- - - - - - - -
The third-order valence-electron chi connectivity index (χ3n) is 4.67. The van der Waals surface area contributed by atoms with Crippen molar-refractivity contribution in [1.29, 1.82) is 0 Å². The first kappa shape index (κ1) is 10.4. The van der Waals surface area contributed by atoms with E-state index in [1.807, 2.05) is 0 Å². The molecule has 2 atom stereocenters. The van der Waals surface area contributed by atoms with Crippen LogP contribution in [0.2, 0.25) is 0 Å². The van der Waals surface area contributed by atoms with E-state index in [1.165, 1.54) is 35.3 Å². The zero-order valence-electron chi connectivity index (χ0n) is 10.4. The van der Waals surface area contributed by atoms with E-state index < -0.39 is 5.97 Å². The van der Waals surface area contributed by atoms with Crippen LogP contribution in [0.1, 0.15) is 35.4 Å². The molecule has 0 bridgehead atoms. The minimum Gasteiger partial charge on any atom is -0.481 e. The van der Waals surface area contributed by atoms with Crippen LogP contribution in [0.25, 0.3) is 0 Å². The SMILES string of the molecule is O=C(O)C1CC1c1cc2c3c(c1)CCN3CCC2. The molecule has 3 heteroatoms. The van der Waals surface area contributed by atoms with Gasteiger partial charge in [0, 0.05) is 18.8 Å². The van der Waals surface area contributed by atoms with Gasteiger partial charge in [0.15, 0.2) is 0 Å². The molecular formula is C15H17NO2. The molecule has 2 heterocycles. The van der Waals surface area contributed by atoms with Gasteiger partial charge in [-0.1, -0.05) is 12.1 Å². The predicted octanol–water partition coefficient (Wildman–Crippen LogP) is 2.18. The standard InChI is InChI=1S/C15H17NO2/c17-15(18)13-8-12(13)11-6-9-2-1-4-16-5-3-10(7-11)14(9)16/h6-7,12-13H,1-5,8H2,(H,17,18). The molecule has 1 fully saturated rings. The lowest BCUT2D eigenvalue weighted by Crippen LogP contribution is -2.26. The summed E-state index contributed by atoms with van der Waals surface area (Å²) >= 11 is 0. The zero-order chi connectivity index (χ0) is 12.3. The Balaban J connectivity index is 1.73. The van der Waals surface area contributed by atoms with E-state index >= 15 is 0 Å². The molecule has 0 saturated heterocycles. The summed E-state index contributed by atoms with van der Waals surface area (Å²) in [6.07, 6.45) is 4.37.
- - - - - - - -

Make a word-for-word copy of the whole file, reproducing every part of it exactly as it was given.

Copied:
The third-order valence-electron chi connectivity index (χ3n) is 4.67. The van der Waals surface area contributed by atoms with Crippen molar-refractivity contribution in [1.29, 1.82) is 0 Å². The first kappa shape index (κ1) is 10.4. The van der Waals surface area contributed by atoms with E-state index in [1.807, 2.05) is 0 Å². The molecule has 2 atom stereocenters. The van der Waals surface area contributed by atoms with Crippen LogP contribution in [0.2, 0.25) is 0 Å². The van der Waals surface area contributed by atoms with E-state index in [1.165, 1.54) is 35.3 Å². The zero-order valence-electron chi connectivity index (χ0n) is 10.4. The van der Waals surface area contributed by atoms with E-state index < -0.39 is 5.97 Å². The van der Waals surface area contributed by atoms with Crippen LogP contribution in [0.1, 0.15) is 35.4 Å². The molecule has 0 bridgehead atoms. The minimum Gasteiger partial charge on any atom is -0.481 e. The van der Waals surface area contributed by atoms with Crippen LogP contribution in [0.25, 0.3) is 0 Å². The SMILES string of the molecule is O=C(O)C1CC1c1cc2c3c(c1)CCN3CCC2. The molecule has 3 heteroatoms. The van der Waals surface area contributed by atoms with Gasteiger partial charge in [0, 0.05) is 18.8 Å². The van der Waals surface area contributed by atoms with Gasteiger partial charge in [0.15, 0.2) is 0 Å². The molecular formula is C15H17NO2. The molecule has 2 heterocycles. The van der Waals surface area contributed by atoms with Gasteiger partial charge in [-0.1, -0.05) is 12.1 Å². The predicted octanol–water partition coefficient (Wildman–Crippen LogP) is 2.18. The standard InChI is InChI=1S/C15H17NO2/c17-15(18)13-8-12(13)11-6-9-2-1-4-16-5-3-10(7-11)14(9)16/h6-7,12-13H,1-5,8H2,(H,17,18). The molecule has 1 fully saturated rings. The lowest BCUT2D eigenvalue weighted by Crippen LogP contribution is -2.26. The summed E-state index contributed by atoms with van der Waals surface area (Å²) >= 11 is 0. The zero-order chi connectivity index (χ0) is 12.3. The Balaban J connectivity index is 1.73. The van der Waals surface area contributed by atoms with E-state index >= 15 is 0 Å². The molecule has 0 saturated heterocycles. The summed E-state index contributed by atoms with van der Waals surface area (Å²) in [6.07, 6.45) is 4.37.